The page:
# Prove there is an increasing function on closed bounded interval that is continuous only at points in $[a,b] \setminus C$

Let $C$ be a countable subset of $(a,b)$. Then there is an increasing function on $(a,b)$ that is continuous only on $(a,b)\setminus C$

This is an example from Royden's real analysis book. The function defined on $(a,b)$ is $f(x)=\sum_{\{n:q_n \le x\}}\frac{1}{2^n}$ where $\{q_n\}$ is an enumeration of $C$ . To show continuity on $(a,b)\setminus C$ he says let $x_0$ be in $(a,b)\setminus C$ and let $n$ be any natural number. Then there exists an interval, $I$, that contains $x_0$. In addition, $q_n$ is not in $I$ for $1\le k \le n$. Then this implys that $|f(x)-f(x_0)| < \frac{1}{2^n}$ for $x \in I$.

I understand this part. Then there is a problem right after this proof says:

1. Let $C$ be a countable subset of the nondegenerate closed bounded interval $[a,b]$. Then there is an increasing function on $[a,b]$ that is continuous only on $[a,b]\setminus C$.

I was wondering, if we define $$f(a)=0 \text{ and } f(b)=\sum^{\infty}_{n=1}\frac{1}{2^n}=1$$ Is the proof still hold? Did I miss something here? Are the proof of these two problems similar?

Thank you!

Thank you for the solution I accepted, and I added something new here.

1. Show that there is a strictly increasing function on $[0,1]$ that is continuous only at the irrationals in $[0,1]$.

2. Let $f$ be a monotone function on a subset $E$ of $\mathbb R$. Show that $f$ is continuous except possibly at a countable number of points n $E$.

3. Let $E$ be a subset of $\mathbb R$ and $C$ a countable subset of $E$. Is there a monotone function on $E$ that is continuous only at points $E \setminus C$?

These are four successive problems on Page 109 from Royden's real analysis book. So I think for problem 2, we can just use the result from problem 1 and let $C$ be the rationals. Did I miss something here?

And for 3 and 4, what are the difference between them? I mean if 3 is true which means we do have this function. Or did I misunderstand something here?

Thank you!

• My edit was to deleted the first "continuous" from the statement of the Q so that it makes sense. Apparently you made a "slip of the pen". – DanielWainfleet Nov 7 '17 at 19:23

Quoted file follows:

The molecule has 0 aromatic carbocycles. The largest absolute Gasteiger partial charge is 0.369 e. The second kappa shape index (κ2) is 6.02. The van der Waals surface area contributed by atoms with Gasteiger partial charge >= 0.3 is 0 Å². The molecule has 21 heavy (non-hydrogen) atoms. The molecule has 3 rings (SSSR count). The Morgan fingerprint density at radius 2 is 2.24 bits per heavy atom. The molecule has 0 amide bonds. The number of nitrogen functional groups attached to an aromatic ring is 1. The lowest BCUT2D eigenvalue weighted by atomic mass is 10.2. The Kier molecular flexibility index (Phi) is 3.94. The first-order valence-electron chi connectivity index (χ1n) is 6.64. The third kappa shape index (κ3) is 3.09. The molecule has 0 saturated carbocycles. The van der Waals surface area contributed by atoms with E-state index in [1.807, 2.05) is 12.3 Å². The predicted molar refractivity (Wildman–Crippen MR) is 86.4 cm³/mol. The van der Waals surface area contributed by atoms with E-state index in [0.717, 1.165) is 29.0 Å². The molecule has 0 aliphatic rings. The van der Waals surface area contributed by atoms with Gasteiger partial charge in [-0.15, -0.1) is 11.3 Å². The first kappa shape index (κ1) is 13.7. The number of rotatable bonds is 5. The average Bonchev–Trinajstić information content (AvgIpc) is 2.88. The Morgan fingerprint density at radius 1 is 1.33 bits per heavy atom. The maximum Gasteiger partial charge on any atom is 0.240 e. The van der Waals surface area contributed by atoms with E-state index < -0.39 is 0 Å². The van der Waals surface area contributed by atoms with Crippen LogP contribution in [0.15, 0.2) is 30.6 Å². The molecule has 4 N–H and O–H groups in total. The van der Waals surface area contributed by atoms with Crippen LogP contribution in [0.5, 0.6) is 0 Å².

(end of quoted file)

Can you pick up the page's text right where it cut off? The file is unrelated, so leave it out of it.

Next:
• @DanielWainfleet Thanks! – Nan Nov 7 '17 at 19:31
• My second edit was the same as the first, but for the second proposition. – DanielWainfleet Nov 7 '17 at 19:54
• I dk Royden's book or his usage of "countable"..... Some people (including me) prefer "countable" to mean "not uncountable" so that "countable" means "finite or countably infinite".... Of course, in this Q, the case of a finite $C$ is obvious. – DanielWainfleet Nov 7 '17 at 20:19

For the case $[a,b],$ the function $f$ is continuous at $a,$ but it may be that $a\in C.$
If $a\not\in C$ let $g=f$.
If $a\in C$ let $g(a)=-1$ and $g(x)=f(x)$ for $x\in (a,b].$
Then $g$ is continuous only on $[a,b]$ \ $C.$
HINT: $f$ must not be continuous at $\{a,b\}\cap C$.
• Thank you for replying. Sorry I did not quite get your hint. Since $f$ is not continuous on $C$, and $\{a,b\}\cap C \subseteq C$, so $f$ is not continuous on $\{a,b\}\cap C$ for sure. – Nan Nov 7 '17 at 18:53
• The hint was meant to say that you have to make sure that $f$ is not continuous at $a$, nor at $b$, which the "basic" construction you gave does not ensure. Note that, as far as I can tell, the "accepted" answer still fails to work for $b\in C$ if the set of discontinuity points converges to $b$. But it's easy to take a function and add discontinuities at a finite number of points without "substantially" changing it! – Anonymous Nov 8 '17 at 22:06